From Sam Stein at HuffPo:
At a briefing with reporters on Tuesday morning, top officials in the Obama campaign outlined five distinct paths that they can pursue to help the president win reelection.
Speaking at the headquarters of the Democratic National Committee, chief strategist David Axelrod and campaign manager Jim Messina pledged to take the same numbers-based approach to the 2012 campaign that former campaign manager David Plouffe famously used in 2008. And in surveying the electoral map, they have gamed out several regional strategies to help them clear the threshold of 270 Electoral College votes.
The regional strategies are likely familiar to political junkies — the states Kerry won in 2004 plus Florida, or Ohio and Iowa, or North Carolina and Virginia, or Colorado, Nevada and New Mexico, or some combination of these if Obama loses a state like Pennsylvania or Michigan. Team Obama’s problem is that Gallup currently has Obama losing to either Romney or Gingrich in swing states like Colorado, Florida, Iowa, Michigan, Nevada, New Hampshire, New Mexico, North Carolina, Ohio, Pennsylvania, Virginia and Wisconsin. Granted, head-to-head polling is not predictive this far from Election Day, but Obama is at 43-45%, which says something about Obama’s weak position.
Moreover, Team Obama’s paths to victory are problematic. To lapse into Newt-speak for a moment, these paths are not strategies, but projects in service of a strategy.
You win the presidency by winning states, but as Jay Cost notes, the Obama campaign has a national strategy for winning them: (1) Do as well with the non-white vote as Obama did in 2008, with the expectation that it continues to increase as a share of the total electorate; (2) Hold steady with upscale white voters, who tend to be more focused on quality of life issues like environmentalism; and (3) Mitigate losses among the white working class.
Jay — and Sean Trende and D.P. Kuhn — have identified the likely flaws in this plan. First, the Hispanic vote may not grow commensurate with the increase in the Hispanic voting-age population, and has not maintained a level of support for Obama to the degree African-Americans have. Second, Obama is faring badly with the white vote generally, including white professionals, particularly if a bad economy takes their minds off issues like the environment. Third, Obama will have difficulty holding his losses among the white working class, which were a significant part of Obama’s 2008 coalition in the Midwest. As Kuhn notes:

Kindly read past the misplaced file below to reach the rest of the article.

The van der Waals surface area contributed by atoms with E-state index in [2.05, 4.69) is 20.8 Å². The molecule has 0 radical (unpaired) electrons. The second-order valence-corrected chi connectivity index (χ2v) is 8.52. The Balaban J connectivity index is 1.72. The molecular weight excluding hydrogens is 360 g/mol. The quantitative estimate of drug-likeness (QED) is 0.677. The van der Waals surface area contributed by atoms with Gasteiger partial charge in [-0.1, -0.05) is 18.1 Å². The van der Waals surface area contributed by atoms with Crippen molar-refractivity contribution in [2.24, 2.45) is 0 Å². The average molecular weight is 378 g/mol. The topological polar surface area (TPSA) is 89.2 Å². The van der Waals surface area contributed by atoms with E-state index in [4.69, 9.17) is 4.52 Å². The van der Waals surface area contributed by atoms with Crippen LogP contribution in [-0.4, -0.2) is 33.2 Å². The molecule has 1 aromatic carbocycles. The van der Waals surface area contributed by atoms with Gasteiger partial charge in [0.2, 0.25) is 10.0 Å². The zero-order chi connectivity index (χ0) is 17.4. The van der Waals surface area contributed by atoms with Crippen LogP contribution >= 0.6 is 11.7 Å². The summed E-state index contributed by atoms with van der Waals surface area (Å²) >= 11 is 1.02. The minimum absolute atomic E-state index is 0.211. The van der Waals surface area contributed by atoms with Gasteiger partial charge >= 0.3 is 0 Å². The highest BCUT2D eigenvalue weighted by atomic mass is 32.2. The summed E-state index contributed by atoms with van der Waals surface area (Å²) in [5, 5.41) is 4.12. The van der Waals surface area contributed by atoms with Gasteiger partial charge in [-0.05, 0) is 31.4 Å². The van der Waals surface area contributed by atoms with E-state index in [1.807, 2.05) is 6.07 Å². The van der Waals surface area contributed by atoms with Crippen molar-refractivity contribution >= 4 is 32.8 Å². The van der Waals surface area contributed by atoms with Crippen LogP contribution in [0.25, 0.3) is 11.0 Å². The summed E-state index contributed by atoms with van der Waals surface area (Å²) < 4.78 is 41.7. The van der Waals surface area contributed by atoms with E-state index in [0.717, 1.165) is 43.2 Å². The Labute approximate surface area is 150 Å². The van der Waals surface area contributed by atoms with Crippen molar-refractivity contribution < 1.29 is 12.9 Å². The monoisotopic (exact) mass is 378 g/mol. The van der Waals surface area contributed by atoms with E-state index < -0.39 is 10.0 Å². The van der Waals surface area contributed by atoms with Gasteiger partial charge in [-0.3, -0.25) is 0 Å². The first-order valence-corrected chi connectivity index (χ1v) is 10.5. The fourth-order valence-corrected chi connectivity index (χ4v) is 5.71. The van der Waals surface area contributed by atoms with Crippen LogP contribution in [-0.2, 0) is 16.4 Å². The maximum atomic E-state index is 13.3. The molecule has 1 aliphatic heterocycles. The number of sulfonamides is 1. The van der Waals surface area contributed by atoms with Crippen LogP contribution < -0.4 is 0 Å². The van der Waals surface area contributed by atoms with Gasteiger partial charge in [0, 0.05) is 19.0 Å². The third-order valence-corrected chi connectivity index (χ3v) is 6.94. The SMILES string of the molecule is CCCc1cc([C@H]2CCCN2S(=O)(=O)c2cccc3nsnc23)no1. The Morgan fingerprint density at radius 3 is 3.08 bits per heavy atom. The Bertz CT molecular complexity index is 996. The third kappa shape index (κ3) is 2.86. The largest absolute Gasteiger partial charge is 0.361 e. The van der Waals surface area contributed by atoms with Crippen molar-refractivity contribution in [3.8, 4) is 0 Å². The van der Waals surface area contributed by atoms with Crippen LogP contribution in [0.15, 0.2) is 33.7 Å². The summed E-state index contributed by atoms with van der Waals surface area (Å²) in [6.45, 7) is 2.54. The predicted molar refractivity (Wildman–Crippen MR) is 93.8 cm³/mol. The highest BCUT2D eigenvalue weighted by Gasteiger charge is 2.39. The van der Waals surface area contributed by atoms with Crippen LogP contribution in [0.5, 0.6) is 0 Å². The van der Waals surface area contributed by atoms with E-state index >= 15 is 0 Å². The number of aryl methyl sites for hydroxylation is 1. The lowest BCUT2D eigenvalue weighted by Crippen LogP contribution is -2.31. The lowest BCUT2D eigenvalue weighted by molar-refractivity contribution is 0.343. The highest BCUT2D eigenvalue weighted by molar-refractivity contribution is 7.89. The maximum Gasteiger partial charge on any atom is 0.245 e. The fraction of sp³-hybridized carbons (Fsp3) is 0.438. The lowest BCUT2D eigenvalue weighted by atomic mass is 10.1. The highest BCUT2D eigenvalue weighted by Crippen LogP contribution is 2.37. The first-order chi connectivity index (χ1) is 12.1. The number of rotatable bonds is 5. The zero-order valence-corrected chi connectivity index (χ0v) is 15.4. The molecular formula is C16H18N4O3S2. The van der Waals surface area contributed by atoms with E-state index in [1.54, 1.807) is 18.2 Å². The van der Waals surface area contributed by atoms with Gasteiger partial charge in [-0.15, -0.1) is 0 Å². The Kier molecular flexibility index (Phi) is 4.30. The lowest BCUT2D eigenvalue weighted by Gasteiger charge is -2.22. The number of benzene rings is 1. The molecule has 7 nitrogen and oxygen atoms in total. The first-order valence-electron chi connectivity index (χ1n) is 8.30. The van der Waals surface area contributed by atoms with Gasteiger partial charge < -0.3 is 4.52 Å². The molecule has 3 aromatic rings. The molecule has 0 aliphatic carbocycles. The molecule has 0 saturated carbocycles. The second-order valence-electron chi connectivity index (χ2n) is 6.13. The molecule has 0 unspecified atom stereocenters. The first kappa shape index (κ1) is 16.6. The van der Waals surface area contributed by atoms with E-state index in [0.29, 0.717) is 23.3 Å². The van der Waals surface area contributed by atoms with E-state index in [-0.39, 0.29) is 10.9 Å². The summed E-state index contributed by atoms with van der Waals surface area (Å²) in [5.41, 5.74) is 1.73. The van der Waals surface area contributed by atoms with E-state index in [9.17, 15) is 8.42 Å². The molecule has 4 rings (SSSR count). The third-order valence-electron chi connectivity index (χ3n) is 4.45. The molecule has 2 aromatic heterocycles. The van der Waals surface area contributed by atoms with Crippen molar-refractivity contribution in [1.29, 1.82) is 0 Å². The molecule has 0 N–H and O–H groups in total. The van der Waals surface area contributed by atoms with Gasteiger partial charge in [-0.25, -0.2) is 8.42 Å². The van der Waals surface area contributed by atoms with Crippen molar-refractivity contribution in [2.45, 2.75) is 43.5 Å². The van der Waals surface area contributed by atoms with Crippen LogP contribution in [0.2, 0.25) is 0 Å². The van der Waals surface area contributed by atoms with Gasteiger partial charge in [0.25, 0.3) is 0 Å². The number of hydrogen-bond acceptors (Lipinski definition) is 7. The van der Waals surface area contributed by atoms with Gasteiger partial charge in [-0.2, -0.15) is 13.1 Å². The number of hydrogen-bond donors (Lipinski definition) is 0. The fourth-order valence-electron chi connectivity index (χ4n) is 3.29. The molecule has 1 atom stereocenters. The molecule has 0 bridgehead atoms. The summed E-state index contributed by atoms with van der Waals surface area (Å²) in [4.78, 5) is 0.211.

Obama’s gains with whites in 2008 were limited to men. Obama performed as well with white women as Al Gore did in 2000. He even won the same share of college-educated white women as Gore. Obama did surpass Kerry’s performance with these so-called “soccer moms” by a couple points, but he negated those gains by underperforming among the so-called “waitress moms.” And that was with historic winds at his back.
Critically, Obama’s gains with downscale and upscale white men occurred after the market crashed. Today, Obama’s approval rating with white men (31 percent) resembles his standing before Lehman Brothers brought Wall Street down and the American economy with it.
This means that Obama is not on track to emulate Kerry’s performance with whites. Obama is, instead, heading in the direction of Walter Mondale. And there’s no route to re-election if he even modestly out-performs Mondale with whites, partly due to the disproportionate influence of rural states in the Electoral College.
Fourth, as Trende notes (and Jay has on other occasions), it is just plain difficult to maintain a broad political coalition, e.g.,when Obama panders to upscale environmentalists, he alienates bitter clingers in the Rust Belt. Fifth, as USA Today notes:
The demographic groups who provided his highest levels of support in 2008 are the same ones who have been hit hardest by the nation’s slow economic recovery.
While the nation’s overall unemployment rate dropped to 8.6% in November, the Bureau of Labor Statistics reports that African-American unemployment actually rose from October to 15.5%. For those 20-24, it was up to 14.2%. The jobless rate for Hispanics was unchanged at 11.4%.
Last, and related to some of the prior points, Barack Obama is no longer “a blank screen on which people of vastly different political stripes project their own views,” as it was put in The Audacity of Hope. His advisers can dream up many paths to victory, but they have only one candidate now, one with a record.
This post was promoted from GreenRoom to HotAir.com.
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